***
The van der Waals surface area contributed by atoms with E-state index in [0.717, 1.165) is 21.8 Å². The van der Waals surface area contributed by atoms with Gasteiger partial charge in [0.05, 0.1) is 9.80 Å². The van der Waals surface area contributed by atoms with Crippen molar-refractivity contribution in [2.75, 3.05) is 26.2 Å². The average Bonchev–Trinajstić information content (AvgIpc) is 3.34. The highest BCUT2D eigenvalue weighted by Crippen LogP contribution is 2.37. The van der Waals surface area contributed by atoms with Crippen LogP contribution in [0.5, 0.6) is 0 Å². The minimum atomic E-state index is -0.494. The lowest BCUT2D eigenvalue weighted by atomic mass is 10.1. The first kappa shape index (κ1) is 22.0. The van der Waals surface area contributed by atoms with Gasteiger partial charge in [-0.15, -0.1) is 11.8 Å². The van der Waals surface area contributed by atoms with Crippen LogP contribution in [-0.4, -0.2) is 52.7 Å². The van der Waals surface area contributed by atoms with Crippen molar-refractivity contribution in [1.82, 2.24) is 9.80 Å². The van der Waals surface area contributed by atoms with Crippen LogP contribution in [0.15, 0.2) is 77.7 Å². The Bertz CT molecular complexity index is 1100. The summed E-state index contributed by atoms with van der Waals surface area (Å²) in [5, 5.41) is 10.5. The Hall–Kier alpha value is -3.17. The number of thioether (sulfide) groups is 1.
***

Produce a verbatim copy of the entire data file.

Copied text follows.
The van der Waals surface area contributed by atoms with E-state index in [0.717, 1.165) is 21.8 Å². The van der Waals surface area contributed by atoms with Gasteiger partial charge in [0.05, 0.1) is 9.80 Å². The van der Waals surface area contributed by atoms with Crippen molar-refractivity contribution in [2.75, 3.05) is 26.2 Å². The average Bonchev–Trinajstić information content (AvgIpc) is 3.34. The highest BCUT2D eigenvalue weighted by Crippen LogP contribution is 2.37. The van der Waals surface area contributed by atoms with Crippen LogP contribution in [0.5, 0.6) is 0 Å². The minimum atomic E-state index is -0.494. The lowest BCUT2D eigenvalue weighted by atomic mass is 10.1. The first kappa shape index (κ1) is 22.0. The van der Waals surface area contributed by atoms with Gasteiger partial charge in [-0.15, -0.1) is 11.8 Å². The van der Waals surface area contributed by atoms with Crippen LogP contribution in [-0.4, -0.2) is 52.7 Å². The van der Waals surface area contributed by atoms with Crippen molar-refractivity contribution in [1.82, 2.24) is 9.80 Å². The van der Waals surface area contributed by atoms with Crippen LogP contribution in [0.15, 0.2) is 77.7 Å². The Bertz CT molecular complexity index is 1100. The summed E-state index contributed by atoms with van der Waals surface area (Å²) in [5, 5.41) is 10.5. The Hall–Kier alpha value is -3.17. The number of thioether (sulfide) groups is 1.